4. Say Something Relevant: Is this on the test? Isn’t this what we ask our teachers when studying for a test so we know whether we should be listening and learning this material? I find that kids do the same thing with preaching. Is this relevant to my high school or jr. high world? I am 43 and I find it tough, sometimes, to remember my jr. high years. The good news is, I have three kids and two of them are teenagers. It’s a great refresher course. In preaching, I can’t keep up with every trend or fad but I do know what is real, and that is the place I have to preach from.
5. Say Something, But Don’t Take Too Long: Keeping it short is tough for me. I want to say everything, but when I feel this way I have to remember what Jesus said, “I have much more to say to you, more than you can now bear.”. I can’t say it all. As we get older we accumulate knowlege and experiences but we cannot fit them all nside a 15, 20 or 6 hour message. We know too much and our kids know so little. The pressure to share everything can derail the point of our messages, it has for me many times. Jesus told His disciple that it was better for Him to go away so The Comforter can come. I have to trust the Holy Spirit to say what I do not have the time to say. Jesus took the pressure off his physical self and placed it in the hands of God. Not a bad idea.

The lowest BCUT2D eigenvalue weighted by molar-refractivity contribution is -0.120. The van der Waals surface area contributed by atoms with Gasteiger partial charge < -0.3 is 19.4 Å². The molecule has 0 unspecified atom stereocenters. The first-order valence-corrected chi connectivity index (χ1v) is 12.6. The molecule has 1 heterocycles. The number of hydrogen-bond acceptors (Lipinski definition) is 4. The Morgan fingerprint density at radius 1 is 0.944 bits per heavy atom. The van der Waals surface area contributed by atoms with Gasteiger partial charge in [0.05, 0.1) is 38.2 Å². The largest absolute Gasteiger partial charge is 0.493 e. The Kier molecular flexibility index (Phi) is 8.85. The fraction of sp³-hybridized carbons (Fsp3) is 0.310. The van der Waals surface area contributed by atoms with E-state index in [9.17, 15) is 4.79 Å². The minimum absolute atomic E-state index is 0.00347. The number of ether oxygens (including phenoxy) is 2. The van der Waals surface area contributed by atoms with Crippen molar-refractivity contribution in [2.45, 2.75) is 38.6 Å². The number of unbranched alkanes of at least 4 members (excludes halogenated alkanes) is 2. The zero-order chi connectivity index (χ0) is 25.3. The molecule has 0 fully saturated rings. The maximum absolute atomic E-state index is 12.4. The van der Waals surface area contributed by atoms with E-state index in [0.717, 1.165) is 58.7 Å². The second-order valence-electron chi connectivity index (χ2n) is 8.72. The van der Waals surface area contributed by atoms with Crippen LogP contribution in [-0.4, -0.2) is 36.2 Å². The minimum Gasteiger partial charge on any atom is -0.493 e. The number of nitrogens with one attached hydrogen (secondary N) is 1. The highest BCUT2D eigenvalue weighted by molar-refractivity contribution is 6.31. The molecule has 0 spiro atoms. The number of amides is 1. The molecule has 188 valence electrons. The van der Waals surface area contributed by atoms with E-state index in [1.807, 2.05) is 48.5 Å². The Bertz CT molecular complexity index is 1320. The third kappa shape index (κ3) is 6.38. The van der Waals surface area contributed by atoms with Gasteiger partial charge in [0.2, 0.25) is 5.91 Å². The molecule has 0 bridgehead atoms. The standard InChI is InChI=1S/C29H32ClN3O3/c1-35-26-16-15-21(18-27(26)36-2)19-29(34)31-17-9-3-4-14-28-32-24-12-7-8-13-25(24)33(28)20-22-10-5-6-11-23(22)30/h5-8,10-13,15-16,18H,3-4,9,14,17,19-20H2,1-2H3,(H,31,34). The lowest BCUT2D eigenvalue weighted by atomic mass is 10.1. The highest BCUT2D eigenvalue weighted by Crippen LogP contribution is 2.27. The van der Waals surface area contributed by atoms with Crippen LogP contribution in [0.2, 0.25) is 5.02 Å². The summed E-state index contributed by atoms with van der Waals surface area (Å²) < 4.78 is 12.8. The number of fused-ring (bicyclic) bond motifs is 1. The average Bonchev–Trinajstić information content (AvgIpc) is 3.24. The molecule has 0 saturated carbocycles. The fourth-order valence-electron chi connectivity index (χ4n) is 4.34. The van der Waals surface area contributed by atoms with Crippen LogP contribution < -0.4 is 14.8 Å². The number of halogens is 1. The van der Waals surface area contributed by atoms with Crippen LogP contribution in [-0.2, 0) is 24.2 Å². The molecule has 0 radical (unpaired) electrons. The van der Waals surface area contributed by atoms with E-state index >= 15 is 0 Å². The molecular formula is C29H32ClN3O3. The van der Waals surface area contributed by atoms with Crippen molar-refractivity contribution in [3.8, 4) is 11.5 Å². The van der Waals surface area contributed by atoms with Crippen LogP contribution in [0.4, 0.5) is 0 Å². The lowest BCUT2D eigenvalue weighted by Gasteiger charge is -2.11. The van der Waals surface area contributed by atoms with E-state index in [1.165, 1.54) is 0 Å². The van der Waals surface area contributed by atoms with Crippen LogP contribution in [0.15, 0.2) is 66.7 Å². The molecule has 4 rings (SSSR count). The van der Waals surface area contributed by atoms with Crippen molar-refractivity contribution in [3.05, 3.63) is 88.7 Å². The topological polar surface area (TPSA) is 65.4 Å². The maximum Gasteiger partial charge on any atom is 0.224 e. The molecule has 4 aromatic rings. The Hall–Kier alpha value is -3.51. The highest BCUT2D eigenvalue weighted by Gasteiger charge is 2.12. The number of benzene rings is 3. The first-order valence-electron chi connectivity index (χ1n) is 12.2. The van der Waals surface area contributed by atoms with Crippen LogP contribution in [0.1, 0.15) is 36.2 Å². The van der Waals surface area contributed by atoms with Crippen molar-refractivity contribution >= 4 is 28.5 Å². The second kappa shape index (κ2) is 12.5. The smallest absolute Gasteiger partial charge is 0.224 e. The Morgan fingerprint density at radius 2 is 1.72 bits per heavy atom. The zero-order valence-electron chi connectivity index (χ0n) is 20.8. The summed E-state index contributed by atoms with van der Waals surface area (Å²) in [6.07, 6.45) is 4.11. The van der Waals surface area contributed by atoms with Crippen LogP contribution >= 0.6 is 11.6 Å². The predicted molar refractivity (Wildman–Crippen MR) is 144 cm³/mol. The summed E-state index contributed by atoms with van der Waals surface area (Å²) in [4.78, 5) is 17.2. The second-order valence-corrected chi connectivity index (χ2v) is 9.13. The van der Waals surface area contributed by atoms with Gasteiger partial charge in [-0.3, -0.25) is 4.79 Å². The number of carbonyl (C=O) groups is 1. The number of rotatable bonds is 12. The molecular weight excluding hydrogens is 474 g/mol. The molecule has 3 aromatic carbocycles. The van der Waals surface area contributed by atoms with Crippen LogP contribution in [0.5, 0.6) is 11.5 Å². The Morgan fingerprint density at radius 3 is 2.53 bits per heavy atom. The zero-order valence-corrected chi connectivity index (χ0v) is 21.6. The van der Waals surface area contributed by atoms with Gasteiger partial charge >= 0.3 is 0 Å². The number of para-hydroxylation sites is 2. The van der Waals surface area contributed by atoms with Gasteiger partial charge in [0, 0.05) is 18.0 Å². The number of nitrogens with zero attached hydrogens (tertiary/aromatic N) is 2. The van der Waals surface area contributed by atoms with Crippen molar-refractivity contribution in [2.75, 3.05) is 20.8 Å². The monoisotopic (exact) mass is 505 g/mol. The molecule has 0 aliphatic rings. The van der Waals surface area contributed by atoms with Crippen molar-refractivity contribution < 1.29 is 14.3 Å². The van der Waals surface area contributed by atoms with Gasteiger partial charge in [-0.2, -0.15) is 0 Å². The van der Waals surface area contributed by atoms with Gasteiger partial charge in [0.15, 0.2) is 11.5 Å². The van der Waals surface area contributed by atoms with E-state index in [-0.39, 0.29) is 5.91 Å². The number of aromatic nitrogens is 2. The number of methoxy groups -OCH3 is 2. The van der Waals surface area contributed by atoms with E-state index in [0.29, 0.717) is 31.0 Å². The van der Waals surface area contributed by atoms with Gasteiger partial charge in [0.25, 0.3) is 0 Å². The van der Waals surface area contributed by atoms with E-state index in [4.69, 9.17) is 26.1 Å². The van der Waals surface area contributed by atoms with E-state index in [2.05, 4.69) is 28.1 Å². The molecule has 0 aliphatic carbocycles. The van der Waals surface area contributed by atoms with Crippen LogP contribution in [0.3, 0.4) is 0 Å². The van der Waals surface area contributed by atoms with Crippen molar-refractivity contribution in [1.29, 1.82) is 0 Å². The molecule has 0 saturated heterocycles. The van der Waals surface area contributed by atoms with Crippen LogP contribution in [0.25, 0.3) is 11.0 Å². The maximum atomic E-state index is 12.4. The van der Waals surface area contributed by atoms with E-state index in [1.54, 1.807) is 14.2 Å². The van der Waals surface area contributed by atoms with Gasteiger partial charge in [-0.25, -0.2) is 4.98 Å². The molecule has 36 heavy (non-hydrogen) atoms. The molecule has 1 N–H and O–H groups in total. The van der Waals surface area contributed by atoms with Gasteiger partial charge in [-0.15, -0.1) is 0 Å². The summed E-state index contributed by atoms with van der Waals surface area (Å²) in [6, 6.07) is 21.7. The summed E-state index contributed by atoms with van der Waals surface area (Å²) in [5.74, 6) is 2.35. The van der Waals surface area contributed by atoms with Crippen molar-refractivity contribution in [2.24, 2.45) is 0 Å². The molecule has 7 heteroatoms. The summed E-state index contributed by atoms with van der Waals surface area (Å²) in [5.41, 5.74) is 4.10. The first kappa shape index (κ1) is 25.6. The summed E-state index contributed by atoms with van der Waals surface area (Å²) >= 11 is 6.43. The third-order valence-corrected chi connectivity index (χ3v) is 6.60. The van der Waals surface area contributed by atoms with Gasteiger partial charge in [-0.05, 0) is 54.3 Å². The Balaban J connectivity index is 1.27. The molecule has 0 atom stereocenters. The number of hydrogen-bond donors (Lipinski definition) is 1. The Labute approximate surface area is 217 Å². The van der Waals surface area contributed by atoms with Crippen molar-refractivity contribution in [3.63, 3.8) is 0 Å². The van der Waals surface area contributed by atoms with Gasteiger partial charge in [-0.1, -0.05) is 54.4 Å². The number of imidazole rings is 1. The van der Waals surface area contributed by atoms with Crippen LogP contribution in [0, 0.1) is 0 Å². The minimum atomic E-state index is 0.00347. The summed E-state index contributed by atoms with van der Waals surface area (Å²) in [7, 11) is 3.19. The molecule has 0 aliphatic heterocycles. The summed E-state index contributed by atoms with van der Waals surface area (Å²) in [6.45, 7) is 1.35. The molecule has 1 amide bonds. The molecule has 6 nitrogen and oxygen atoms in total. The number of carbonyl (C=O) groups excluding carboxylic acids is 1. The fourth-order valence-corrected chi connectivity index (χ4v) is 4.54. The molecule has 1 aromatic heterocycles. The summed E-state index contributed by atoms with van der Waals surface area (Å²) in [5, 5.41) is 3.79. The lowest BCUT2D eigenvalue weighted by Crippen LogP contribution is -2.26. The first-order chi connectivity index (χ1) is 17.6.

6. Say Something Meaningful: This may be the only pressure I put on myself. We have 52 weeks a year, minus 3 for holidays, revival, etc. so 49 weeks to say something that matters. There is the pressure to say it all in one night, as I described above, but you can ease that pressure if you see yourself as a long term partner in ministry rather than a one time, one year, one hit wonder. The key to relieving yourself of this pressure, is to pace yourself. Think longterm discipleship preaching and not just ” I have to get a response” preaching. Think about putting together a three month preaching calendar and let your students help you. Why guess what they want when they can tell you and then support it and help you design it?
I have not “preached” and will not “preach” all summer. This is new for me. It is a different kind of sabbatical for me. I think of it in terms of my favorite musical artist. What if our favorite music artist felt the pressure to put out an album or even a song every week? What if they did? Instead of hearing an inspiring, deep felt song that shares what the artist experienced in his/her life over the past year a we’d instead get songs about him or her sitting at the DMV and brushing their teeth. What dramatic thing can happen every week that deserves a song? There is a plus side to not preaching ever week. I am at a place where I have to speak every week but I only want to preach when I have something of value to say. When I kick back into preaching in the fall, my hope is, I’ll be dropping an album worth listening to.